City looking to develop bus barn site

Proposals sought for redevelopment of city-owned downtown land

The City of Penticton is looking for someone who wants to develop a piece of city-owned real estate in the downtown.

FitzKidz is moving from the blue building they’ve occupied since 2013 at 199 Ellis Street, also known as the old bus barn.

Related: FitKidz takes over bus barn

Last October, city hall received a proposal to buy the property. It wasn’t accepted, but the city decided to issue an expression of interest to see if there was interest in developing the former Greyhound bus repair shop.

In accordance with the Land Disposition Policy, city hall is seeking proposals outlining possible development opportunities for the property.

“The City is seeking proposals from respondents interested in making an investment in our community to strategically contribute to Penticton’s downtown by providing infrastructure for the benefit of our community and an eventual development that helps grow our downtown core,” said Anthony Haddad, director of development.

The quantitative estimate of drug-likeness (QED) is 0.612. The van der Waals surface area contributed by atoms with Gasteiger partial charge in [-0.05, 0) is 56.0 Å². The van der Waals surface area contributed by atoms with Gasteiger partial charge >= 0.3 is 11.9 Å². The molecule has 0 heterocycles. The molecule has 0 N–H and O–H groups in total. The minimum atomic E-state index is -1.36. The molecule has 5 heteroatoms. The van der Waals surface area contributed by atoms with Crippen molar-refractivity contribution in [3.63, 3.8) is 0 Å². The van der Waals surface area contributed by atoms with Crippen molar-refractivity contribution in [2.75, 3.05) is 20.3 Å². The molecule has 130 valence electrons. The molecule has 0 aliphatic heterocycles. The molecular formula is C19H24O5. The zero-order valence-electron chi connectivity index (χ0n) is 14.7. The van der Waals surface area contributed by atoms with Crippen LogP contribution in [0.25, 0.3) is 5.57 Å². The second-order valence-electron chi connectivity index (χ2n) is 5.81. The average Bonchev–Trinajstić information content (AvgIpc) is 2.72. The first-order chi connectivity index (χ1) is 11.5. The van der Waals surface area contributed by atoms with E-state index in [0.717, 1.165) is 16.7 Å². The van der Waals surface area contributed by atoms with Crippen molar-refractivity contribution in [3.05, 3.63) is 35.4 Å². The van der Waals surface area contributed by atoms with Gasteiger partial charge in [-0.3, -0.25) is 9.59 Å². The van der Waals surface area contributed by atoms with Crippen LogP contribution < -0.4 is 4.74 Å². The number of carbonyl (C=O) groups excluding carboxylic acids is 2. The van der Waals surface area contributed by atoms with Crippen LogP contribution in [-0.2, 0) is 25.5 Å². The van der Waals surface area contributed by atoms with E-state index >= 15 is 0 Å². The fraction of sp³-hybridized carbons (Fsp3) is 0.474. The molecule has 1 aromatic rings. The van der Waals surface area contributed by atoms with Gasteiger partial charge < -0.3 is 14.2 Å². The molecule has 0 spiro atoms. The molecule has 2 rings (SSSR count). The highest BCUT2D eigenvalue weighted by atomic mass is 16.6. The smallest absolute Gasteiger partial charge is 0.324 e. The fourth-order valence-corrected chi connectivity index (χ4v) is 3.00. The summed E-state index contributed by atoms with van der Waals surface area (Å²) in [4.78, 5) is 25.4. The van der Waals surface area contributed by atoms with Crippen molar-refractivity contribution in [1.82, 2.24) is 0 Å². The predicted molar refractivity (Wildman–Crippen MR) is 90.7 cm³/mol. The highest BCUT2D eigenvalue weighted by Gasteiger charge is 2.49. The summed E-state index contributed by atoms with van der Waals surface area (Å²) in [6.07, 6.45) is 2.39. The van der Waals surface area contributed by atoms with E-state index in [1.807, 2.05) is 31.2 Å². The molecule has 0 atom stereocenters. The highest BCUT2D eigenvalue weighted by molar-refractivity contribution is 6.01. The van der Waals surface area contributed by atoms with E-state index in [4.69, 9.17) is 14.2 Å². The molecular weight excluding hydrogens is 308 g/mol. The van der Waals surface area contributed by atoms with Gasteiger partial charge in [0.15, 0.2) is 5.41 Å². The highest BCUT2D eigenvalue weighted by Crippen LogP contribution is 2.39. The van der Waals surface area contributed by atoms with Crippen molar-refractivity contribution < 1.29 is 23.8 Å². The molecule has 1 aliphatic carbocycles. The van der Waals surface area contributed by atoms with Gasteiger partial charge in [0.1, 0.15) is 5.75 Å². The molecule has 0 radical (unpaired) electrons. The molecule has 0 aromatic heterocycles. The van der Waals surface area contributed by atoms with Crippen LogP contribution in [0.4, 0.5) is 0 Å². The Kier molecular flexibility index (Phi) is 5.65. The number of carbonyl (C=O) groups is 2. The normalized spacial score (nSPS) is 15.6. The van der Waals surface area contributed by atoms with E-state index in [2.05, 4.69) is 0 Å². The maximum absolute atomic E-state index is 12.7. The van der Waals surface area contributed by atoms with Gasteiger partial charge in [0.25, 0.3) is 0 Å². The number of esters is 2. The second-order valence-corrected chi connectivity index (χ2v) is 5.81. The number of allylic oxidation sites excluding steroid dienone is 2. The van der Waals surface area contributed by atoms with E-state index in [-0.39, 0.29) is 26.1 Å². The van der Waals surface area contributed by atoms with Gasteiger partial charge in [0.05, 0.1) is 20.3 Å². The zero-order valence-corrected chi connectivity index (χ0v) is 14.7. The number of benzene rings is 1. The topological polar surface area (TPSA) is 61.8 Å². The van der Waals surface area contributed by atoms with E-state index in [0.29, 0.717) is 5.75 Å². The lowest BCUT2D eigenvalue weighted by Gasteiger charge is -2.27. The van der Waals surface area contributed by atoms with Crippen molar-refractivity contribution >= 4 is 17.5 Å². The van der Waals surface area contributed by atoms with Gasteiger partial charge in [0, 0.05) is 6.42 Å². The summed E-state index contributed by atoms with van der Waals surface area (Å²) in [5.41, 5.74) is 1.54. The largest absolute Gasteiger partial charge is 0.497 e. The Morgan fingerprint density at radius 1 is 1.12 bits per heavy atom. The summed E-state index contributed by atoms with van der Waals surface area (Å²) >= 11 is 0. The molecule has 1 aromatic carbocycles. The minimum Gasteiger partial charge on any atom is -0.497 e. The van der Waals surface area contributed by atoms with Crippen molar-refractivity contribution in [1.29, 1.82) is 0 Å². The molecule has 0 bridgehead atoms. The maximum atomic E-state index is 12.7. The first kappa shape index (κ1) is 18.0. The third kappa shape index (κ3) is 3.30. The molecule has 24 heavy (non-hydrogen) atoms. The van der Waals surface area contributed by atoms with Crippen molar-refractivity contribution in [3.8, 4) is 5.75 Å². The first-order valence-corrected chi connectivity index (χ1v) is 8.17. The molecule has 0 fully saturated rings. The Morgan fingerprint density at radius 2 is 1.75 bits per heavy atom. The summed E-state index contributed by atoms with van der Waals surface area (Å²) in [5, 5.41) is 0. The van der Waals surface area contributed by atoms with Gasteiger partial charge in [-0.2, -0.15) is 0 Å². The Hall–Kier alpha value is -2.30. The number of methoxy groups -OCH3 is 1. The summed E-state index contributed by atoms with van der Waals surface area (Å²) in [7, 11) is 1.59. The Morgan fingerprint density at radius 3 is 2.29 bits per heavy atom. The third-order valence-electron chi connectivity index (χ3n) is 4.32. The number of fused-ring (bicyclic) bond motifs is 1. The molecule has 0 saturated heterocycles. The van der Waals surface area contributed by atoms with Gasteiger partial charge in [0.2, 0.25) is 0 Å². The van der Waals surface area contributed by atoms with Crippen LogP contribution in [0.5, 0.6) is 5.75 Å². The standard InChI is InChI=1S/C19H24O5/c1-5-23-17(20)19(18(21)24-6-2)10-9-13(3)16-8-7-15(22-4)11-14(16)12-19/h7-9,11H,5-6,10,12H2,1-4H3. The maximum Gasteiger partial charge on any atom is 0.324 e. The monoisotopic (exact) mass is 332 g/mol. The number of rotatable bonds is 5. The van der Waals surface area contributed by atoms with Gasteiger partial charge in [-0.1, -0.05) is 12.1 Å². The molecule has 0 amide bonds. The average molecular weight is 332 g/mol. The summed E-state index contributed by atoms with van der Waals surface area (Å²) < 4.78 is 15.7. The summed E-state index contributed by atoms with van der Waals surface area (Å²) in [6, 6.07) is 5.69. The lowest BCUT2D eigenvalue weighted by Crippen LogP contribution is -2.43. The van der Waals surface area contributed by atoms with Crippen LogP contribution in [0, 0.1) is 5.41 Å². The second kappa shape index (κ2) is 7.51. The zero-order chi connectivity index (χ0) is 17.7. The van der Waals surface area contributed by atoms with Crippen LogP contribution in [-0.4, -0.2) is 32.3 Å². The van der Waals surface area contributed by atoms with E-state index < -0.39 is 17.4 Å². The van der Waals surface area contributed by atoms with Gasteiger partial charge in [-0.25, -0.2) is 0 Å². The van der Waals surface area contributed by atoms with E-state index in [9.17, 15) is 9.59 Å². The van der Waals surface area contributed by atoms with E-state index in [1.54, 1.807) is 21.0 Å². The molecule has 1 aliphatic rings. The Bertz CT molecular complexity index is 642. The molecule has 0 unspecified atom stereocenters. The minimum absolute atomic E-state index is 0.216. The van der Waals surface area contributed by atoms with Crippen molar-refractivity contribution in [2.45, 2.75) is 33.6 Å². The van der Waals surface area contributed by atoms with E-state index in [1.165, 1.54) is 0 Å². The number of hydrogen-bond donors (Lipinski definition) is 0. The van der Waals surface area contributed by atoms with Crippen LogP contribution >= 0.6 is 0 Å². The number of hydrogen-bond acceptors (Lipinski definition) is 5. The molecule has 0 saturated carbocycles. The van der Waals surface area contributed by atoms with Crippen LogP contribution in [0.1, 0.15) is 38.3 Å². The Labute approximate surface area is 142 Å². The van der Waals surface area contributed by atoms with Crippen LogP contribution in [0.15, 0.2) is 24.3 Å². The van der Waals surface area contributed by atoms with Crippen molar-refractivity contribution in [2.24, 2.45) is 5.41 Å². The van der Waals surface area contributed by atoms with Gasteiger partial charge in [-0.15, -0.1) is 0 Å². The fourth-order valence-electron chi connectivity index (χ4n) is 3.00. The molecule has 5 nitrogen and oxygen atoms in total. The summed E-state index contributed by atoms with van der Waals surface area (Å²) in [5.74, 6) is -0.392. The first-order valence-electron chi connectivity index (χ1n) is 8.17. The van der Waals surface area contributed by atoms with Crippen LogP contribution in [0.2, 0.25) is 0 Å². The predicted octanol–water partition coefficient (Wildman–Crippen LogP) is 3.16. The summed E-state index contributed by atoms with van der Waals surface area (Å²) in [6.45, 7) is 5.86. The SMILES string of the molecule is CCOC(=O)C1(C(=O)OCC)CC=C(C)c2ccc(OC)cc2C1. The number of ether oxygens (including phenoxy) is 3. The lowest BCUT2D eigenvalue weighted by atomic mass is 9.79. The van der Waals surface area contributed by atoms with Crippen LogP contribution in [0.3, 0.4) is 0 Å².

Related: FitKidz moving in September

The city says Downtown Penticton is experiencing an increased level of both public and private investment in line with the vision identified in the Official Community Plan. A variety of new uses have occurred over recent years and are contributing towards increasing the level of service and vibrancy in the downtown core. Residential development has also increased according to their release, not only within the commercial core of the downtown through mixed-use developments but within the periphery of the downtown core through a variety of residential projects.

The city is encouraging interested proponents to submit proposals in accordance with the requirements of the Expression of Interest:

  1. Clearly outlining the offer, proposal and intended use;
  2. Demonstrating how their proposed development will comply with the Official Community Plan, Zoning Bylaw, Penticton Creek Master Plan and how the proposed development meets the specific points of the Assessment Criteria;
  3. Outlining their project’s anticipated economic impact and/or benefits to the community;
  4. Providing high-level concept drawings including at a minimum a site plan showing the location of the development on the parcel of land a conceptual rendering of the proposed development;
  5. Sharing a detailed timeline for the development to occur, including any phasing required

For additional details, visit the city’s procurement portal at https://penticton.bonfirehub.ca/portal.


Steve Kidd
Senior reporter, Penticton Western News
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